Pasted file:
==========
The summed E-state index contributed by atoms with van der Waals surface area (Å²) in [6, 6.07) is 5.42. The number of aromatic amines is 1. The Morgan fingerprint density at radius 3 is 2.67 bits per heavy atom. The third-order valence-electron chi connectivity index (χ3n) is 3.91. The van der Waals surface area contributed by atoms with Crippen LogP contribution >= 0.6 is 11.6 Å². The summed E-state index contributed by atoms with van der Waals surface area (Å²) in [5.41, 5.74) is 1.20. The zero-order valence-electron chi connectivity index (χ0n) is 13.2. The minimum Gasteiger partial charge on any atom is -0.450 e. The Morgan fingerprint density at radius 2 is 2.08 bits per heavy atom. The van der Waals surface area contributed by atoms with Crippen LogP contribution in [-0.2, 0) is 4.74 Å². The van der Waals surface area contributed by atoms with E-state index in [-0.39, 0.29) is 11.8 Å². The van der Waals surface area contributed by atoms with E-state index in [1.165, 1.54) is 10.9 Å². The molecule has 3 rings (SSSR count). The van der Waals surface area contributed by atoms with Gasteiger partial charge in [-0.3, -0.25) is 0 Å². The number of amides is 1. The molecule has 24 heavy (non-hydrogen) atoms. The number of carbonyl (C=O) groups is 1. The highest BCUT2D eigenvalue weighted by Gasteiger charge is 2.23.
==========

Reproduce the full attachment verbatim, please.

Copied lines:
The summed E-state index contributed by atoms with van der Waals surface area (Å²) in [6, 6.07) is 5.42. The number of aromatic amines is 1. The Morgan fingerprint density at radius 3 is 2.67 bits per heavy atom. The third-order valence-electron chi connectivity index (χ3n) is 3.91. The van der Waals surface area contributed by atoms with Crippen LogP contribution >= 0.6 is 11.6 Å². The summed E-state index contributed by atoms with van der Waals surface area (Å²) in [5.41, 5.74) is 1.20. The zero-order valence-electron chi connectivity index (χ0n) is 13.2. The minimum Gasteiger partial charge on any atom is -0.450 e. The Morgan fingerprint density at radius 2 is 2.08 bits per heavy atom. The van der Waals surface area contributed by atoms with Crippen LogP contribution in [-0.2, 0) is 4.74 Å². The van der Waals surface area contributed by atoms with E-state index in [-0.39, 0.29) is 11.8 Å². The van der Waals surface area contributed by atoms with E-state index in [1.165, 1.54) is 10.9 Å². The molecule has 3 rings (SSSR count). The van der Waals surface area contributed by atoms with Gasteiger partial charge in [-0.3, -0.25) is 0 Å². The number of amides is 1. The molecule has 24 heavy (non-hydrogen) atoms. The number of carbonyl (C=O) groups is 1. The highest BCUT2D eigenvalue weighted by Gasteiger charge is 2.23.